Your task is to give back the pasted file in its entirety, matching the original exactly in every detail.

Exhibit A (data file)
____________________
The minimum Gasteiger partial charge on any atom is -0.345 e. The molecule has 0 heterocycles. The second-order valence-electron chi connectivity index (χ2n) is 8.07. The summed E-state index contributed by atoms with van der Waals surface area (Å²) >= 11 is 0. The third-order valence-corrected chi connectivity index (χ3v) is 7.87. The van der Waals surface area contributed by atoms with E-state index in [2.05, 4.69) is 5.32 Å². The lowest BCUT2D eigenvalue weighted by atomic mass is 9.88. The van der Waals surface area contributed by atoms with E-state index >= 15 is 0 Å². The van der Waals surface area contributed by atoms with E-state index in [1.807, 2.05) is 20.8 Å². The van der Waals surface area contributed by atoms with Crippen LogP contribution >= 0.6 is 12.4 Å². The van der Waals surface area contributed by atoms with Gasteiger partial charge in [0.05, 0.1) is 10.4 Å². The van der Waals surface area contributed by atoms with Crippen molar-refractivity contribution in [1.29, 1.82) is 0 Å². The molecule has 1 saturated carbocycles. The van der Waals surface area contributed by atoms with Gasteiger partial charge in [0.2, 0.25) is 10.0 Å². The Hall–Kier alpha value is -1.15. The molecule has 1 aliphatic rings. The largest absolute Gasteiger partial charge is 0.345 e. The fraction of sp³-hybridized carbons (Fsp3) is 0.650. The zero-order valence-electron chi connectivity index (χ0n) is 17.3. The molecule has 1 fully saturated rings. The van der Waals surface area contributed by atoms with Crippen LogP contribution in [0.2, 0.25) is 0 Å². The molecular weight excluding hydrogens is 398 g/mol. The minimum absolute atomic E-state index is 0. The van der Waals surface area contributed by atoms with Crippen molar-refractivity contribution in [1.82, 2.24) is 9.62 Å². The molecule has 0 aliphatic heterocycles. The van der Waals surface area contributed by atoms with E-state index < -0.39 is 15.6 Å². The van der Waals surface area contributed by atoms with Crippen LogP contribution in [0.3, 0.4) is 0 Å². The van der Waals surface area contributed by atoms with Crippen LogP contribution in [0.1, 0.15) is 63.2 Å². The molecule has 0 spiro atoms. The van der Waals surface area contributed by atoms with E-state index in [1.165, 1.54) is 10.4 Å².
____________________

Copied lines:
The minimum Gasteiger partial charge on any atom is -0.345 e. The molecule has 0 heterocycles. The second-order valence-electron chi connectivity index (χ2n) is 8.07. The summed E-state index contributed by atoms with van der Waals surface area (Å²) >= 11 is 0. The third-order valence-corrected chi connectivity index (χ3v) is 7.87. The van der Waals surface area contributed by atoms with E-state index in [2.05, 4.69) is 5.32 Å². The lowest BCUT2D eigenvalue weighted by atomic mass is 9.88. The van der Waals surface area contributed by atoms with E-state index >= 15 is 0 Å². The van der Waals surface area contributed by atoms with E-state index in [1.807, 2.05) is 20.8 Å². The van der Waals surface area contributed by atoms with Crippen LogP contribution >= 0.6 is 12.4 Å². The van der Waals surface area contributed by atoms with Gasteiger partial charge in [0.05, 0.1) is 10.4 Å². The van der Waals surface area contributed by atoms with Crippen molar-refractivity contribution in [1.29, 1.82) is 0 Å². The molecule has 1 saturated carbocycles. The van der Waals surface area contributed by atoms with Gasteiger partial charge in [0.2, 0.25) is 10.0 Å². The Hall–Kier alpha value is -1.15. The molecule has 1 aliphatic rings. The largest absolute Gasteiger partial charge is 0.345 e. The fraction of sp³-hybridized carbons (Fsp3) is 0.650. The zero-order valence-electron chi connectivity index (χ0n) is 17.3. The molecule has 1 fully saturated rings. The van der Waals surface area contributed by atoms with Crippen LogP contribution in [0.2, 0.25) is 0 Å². The molecular weight excluding hydrogens is 398 g/mol. The minimum absolute atomic E-state index is 0. The van der Waals surface area contributed by atoms with Crippen molar-refractivity contribution in [1.82, 2.24) is 9.62 Å². The molecule has 0 aliphatic heterocycles. The van der Waals surface area contributed by atoms with E-state index < -0.39 is 15.6 Å². The van der Waals surface area contributed by atoms with Crippen LogP contribution in [0.3, 0.4) is 0 Å². The van der Waals surface area contributed by atoms with Crippen LogP contribution in [0.1, 0.15) is 63.2 Å². The molecule has 0 spiro atoms. The van der Waals surface area contributed by atoms with E-state index in [1.165, 1.54) is 10.4 Å².